FINAL AUDIO DESIGN Piano Forte VIII Earphones
Rating: (depending on your inclinations and music)
First impressions: These distinctive earphones from Final Audio Design bring audio eclecticism to heady highs. Listening to them requires a rewiring of your synapses and the way you listen, but brings with it even more dire provisos… they’re not for everyone and are, in my mind, one of the most polarising earphones around. You’ll either love them or hate them.
There’s a certain diabolical zen genius to the VIII. Take the simple yet contrarian design – there’s a clear organic wholesomeness in the way these voluptuous lines were penned. It begs to reason, therefore, that these are perhaps one of the most comfortable earphones I’ve listened to.
The very features that one would imagine to be depletive actually add to the whole listening experience. Take the heft of the metal body; decidedly unwieldy in hand but it makes perfect sense when inserted in the ear. The VIIIs lay cradled in my ear like an extension of my body. Once properly inserted, the VIIIs sit securely and are pretty difficult to dislodge.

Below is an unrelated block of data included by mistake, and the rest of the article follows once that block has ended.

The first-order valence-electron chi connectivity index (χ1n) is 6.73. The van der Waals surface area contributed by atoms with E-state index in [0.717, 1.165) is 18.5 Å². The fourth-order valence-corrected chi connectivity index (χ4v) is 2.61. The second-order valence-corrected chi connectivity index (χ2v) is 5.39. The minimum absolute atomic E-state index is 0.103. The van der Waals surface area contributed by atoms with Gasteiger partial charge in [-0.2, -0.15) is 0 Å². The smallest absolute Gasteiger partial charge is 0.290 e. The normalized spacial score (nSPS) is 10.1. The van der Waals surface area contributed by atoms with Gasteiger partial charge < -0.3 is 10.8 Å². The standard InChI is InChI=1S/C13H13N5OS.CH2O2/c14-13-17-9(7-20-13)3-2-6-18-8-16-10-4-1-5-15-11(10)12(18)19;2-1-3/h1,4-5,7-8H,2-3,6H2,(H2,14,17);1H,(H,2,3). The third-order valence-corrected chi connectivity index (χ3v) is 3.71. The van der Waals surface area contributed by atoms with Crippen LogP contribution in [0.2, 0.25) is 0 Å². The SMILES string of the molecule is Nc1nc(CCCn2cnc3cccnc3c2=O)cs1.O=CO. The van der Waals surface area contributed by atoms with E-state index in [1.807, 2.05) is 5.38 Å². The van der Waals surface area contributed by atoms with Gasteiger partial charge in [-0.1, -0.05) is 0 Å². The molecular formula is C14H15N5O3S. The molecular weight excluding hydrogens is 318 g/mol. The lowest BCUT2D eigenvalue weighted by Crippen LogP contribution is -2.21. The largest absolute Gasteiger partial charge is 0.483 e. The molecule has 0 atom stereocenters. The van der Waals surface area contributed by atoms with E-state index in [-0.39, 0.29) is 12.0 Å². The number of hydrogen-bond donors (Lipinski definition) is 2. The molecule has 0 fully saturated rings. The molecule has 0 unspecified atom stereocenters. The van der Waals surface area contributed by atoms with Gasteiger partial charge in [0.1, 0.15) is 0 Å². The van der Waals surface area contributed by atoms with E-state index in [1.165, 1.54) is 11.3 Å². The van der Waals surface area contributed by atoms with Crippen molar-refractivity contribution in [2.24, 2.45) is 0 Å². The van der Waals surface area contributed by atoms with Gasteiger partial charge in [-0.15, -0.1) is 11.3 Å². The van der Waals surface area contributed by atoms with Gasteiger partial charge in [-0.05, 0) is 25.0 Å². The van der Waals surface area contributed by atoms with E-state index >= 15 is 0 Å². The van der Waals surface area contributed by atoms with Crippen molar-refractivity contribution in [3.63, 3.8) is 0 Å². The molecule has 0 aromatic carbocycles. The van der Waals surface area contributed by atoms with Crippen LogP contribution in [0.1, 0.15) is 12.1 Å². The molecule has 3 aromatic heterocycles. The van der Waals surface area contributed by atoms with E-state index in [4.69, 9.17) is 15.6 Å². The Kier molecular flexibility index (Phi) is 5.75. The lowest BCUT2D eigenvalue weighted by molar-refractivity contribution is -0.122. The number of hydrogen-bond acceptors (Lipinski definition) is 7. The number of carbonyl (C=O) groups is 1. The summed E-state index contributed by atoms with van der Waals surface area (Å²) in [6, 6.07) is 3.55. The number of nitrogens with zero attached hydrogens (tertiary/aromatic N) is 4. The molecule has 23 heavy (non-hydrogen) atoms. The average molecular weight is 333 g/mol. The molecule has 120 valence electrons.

Then there’s the matter of the cold metal body. Clearly, inserting a cold metal object into one’s ear canal isn’t a natural act but after the brass body takes on the warmth of its user, there’s a very comfortable nature to it… organic, even.
Specs: Inspired by horn loudspeakers, Final Audio Design’s Piano Forte range covers a quad of earphones denoted by the Roman numerals II, VIII, IX, and X. The IIs are housed in a plastic shell but the other models share the same all-metal body design format and are differentiated by the type of metals employed – the IX in stainless steel, the X in chrome copper and the subject of this piece, the VIII, in brass.
The uniquely-designed all-metal bodies, which channel metal-based horn musical instruments, are designed to ameliorate vibration induced resonance – the different metals in each model designed to offer a different sound reproduction profile.